[time-nuts] Controlling FEI 5680A
EWKehren at aol.com
EWKehren at aol.com
Sun Jan 15 15:29:48 EST 2012
One 14 pin uP along with a MAX3000A will do it hands down.
In a message dated 1/15/2012 2:43:54 P.M. Eastern Standard Time,
davidwhess at gmail.com writes:
I would just use a PIC, AVR, or ARM even if I had to use more than one
with some discrete logic on the side but I like solder, assembly, and
low level coding in that order. If I find a small, cheap, easy to
use, and general purpose FPGA, I may look into that as well.
MIPS may be a special case for implementation. The original Loongson
design (Chinese) lacked 4 instructions that MIPS still had IP
On Sun, 15 Jan 2012 16:45:56 +0100, Magnus Danielson
<magnus at rubidium.dyndns.org> wrote:
>A short notice on embedded CPU/MPUs into FPGAs. Using PIC or AVR might
>be tempting, but I consider any clone "dirty" from a rights perspective,
>MIPS for instance have been very protective on their side, so has ARM.
>So far has the SPARC been the only big one being accepted in their
>LEON-x variants that I know of. We be sad to see the cotton industry
>level being smashed by the big firm lawyers.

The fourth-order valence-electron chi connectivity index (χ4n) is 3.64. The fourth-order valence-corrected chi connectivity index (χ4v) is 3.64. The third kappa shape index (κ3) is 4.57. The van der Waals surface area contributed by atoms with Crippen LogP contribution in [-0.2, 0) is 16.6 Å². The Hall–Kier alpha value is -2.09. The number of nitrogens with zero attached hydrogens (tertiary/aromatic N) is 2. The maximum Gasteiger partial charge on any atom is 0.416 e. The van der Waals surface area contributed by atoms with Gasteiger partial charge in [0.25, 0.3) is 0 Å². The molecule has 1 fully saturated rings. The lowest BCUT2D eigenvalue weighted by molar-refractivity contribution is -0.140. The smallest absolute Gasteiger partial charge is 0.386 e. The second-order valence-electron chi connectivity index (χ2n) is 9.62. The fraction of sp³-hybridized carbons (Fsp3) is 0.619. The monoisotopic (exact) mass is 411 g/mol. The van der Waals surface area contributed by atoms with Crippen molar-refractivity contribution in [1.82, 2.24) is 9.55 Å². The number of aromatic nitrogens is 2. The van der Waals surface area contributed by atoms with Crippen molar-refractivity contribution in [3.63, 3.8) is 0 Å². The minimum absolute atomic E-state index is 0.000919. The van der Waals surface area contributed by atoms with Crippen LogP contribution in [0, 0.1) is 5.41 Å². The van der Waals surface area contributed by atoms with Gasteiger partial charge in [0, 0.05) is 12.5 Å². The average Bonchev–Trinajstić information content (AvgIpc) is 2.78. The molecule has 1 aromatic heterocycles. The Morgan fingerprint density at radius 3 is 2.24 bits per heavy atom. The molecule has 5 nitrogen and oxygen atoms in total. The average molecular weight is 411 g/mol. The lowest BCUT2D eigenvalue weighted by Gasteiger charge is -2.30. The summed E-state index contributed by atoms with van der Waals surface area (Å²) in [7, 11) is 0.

>So, either using the OpenRISC variants or similar. There is loads of
>CPUs on the OpenCores website, but just because they are there do not
>think they are free to use if they are clones of commercial stuff.
>I would either use one of the FPGA vendors CPUs and then write the core
>in C, or use a free CPU.
>I could also roll my own CPU, as I have already done before, but
>building a tool-chain including GCC is a bit of home-work. For my
>application I haven't bothered, but it is tempting to get C capabilities.
>Then again, if someone could show that the PIC and/or AVR is free to
>clone in FGPA, by showing a clear statement from the respective
>technology holders, then that would be a way forward.
>I've done this analysis before, and so far I have not seen any
>comprehensive open analysis covering these aspects.
>I fear that this is way off topic for this list, so I propose that this
>aspects is continued on another list, such as the FPGA-Synth list, which
>faces essentially the same problems.
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